Under the head of Geneva, Mr Simond describes a very curious feature of their society, which we shall give somewhat at length, in his own words. “A stranger,' says he, 'when first admitted to some sort of familiar intercourse at Geneva, soon takes notice of certain endearing epithets, which women of all ages are in the habit of bestowing on each other, such as mon cæur, mon choux, ma mignone, mon ange. The objects of this interchange of endearment, I was told, are women of some Sunday society. This explanation only increasing my curiosity, I made further inquiries, of which the following was the result. Both boys and girls are from their birth associated to other children of the same age and sex. Treaties of marriage for their children are concluded finally between parents before the children are born, and negotiations have been known to take place in regard to those that never were born. The boys, under the designation of the same volée, and the girls of the same Sunday society, meet at some of the parents' houses every Sunday; but neither fathers nor mothers nor even brothers or sisters, unless of the same society, are present. A goûter, or sort of light supper, is given to them, composed of fruit, pastry, &c. of which, being left to their own control, they partake at discretion, and do and say what they please. A sort of natural subordination soon establishes itself among

them. The cleverest and most good natured, the strongest and the wisest, soon acquire an influence over the others, which increases gradually with age. Young men of the same volée remain as such united at college, and until their dispersion over the world ; but even then they retain always a strong predilection in favor of their early companions. They feel no jealousy of a superiority insensibly established and acknowledged by themselves. It reflects credit on the whole volée or société ; the merits of one member are the boast of all; and thus twelve individuals are led to take the best among them for their model. There have been examples of young female orphans extremely well educated by their société ; others have there found means to counteract the bad education they received at home; but there is not one instance of a whole association being contaminated by the vicious propensities of an individual. Young women, left to their own guidance under the safeguard of their innocence and mutual protection, at the age of fifteen, as well as at five, go out where they please, unattended, without any questions being asked or any inconvenience found to result from the liberty given them. There are very few instances indeed, of women above the very lowest class, married or not, whose conduct is suspected. Women, generally doomed to live and die where they are born, and whose friendships are rarely interrupted by any long absence, being gentler, more affectionate, and caressing than men, retain habitually through life, in speaking to one another, those youthful expressions of fondness, which had attracted my notice : but men as well as women always make a great difference between friends of their société and those who are not. It has been said of Geneva, that however long a stranger may live there, or be of all the soirées, he never will get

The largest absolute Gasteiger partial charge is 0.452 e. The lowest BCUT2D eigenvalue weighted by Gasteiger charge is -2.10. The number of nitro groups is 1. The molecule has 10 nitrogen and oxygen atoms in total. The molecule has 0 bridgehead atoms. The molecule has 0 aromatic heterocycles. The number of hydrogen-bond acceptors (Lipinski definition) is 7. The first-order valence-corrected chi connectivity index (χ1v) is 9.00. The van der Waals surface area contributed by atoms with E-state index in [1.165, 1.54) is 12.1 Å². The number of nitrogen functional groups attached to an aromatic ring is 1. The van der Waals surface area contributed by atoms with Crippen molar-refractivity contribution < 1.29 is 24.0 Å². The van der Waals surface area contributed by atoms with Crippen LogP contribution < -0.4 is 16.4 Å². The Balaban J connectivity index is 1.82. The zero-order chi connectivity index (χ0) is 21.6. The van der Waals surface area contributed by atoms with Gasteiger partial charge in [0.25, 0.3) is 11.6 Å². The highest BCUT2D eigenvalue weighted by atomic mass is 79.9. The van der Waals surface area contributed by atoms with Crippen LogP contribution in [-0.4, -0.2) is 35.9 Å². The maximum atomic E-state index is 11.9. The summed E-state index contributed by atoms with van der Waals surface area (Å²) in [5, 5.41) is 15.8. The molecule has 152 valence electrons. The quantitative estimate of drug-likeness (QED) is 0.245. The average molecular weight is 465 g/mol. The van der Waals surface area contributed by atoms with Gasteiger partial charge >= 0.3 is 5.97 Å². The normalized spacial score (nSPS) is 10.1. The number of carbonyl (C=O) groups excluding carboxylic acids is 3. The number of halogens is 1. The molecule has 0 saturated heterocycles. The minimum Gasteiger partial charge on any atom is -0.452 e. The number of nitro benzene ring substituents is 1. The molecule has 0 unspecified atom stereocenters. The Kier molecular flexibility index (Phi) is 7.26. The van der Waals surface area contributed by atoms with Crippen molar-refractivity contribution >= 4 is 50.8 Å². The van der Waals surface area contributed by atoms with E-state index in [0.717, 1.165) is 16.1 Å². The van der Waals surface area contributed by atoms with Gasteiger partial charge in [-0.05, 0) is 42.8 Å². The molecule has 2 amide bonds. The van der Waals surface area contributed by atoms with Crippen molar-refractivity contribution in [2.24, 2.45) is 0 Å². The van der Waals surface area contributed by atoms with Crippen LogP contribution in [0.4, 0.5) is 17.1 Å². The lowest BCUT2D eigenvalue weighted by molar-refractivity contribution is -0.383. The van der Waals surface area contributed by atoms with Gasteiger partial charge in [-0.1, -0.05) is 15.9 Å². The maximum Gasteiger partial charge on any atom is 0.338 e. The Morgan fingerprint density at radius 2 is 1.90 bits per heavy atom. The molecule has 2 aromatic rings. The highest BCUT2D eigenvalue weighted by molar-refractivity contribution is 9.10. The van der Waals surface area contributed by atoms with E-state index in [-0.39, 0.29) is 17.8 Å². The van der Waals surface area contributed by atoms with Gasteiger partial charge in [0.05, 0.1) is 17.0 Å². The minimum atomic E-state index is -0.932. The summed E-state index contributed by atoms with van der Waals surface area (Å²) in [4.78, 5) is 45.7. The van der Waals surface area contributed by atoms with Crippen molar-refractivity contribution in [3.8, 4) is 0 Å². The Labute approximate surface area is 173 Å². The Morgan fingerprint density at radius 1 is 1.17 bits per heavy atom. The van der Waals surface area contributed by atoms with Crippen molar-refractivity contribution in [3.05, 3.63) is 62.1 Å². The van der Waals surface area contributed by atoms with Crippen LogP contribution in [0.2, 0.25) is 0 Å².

farther. This must be explained. Not being of any man's volée, he will not be treated with the familiarity of an object of intimate association, from the earliest infancy. These are the friendships described by Montaigne, which the stranger would not probably have met with in his own country, and may therefore dispense with at Geneva. Young women meet by themselves till one of them marries. The husband becomes ipso facto of the Sunday society of his wife; other men not married are from that moment admitted ; each of the girls designates those which she wishes to invite, who are admitted, if none of the rest have any objections. This is a great change.

New Series, No. 12. 47

The young people of the two sexes now learn to know each other, and most marriages originate in this manner, being seldom the result of mere prudential arrangements made by the parents. Some matches occur unequal in point of fortune, but very few between persons of unequal and incompatible temper3. Husbands are, as we have seen, of the society of their wives, quitting those to which they had previously belonged ; the wife therefore determines the caste of the husband. It is not uncommon for men of the haute société of Geneva to be seen there no more, after they have married beneath them. This is not an exclusion, but a voluntary estrangement, of which the motive does them credit.'

Some very curious anecdotes are told of Voltaire and Rousseau toward the close of Mr Simond's volume, but we have not space to quote them, and we are compelled to draw our notice of the work to a conclusion, without having said any thing of the second volume, which contains the history of Switzerland, or having alluded to very many interesting topics in the first. Considering it the work of a native Frenchman, it is a miracle of good writing ; few English books of the day being better written. We venture to commend it accordingly, to the gentlemen on the other side of the Atlantic, who talk about the American language ; Mr Simond having learned his

English, as much more nervous and genuine for instance than Eustace's as can be imagined, some where between Pearl street and St John's, in New York. We cannot but recommend it in the highest terms to the public, and assure them they will find it not at all unworthy Mr Simond's high reputation; and a very reputable accession to the literature of America.

ART. XVIII.—Message from the President of the United

States, transmitting the information required by a resolution of the House of Representatives of the 16th of February last, in relation to Claims set up by Foreign Governments, to Territory of the United States upon the Pacific Ocean, north of the forty-second degree of latitude, gc. April 17, 1822.

The measures lately adopted by the Russian government, in relation to the northwestern coast of the American continent, are of so extraordinary a character, that we cannot re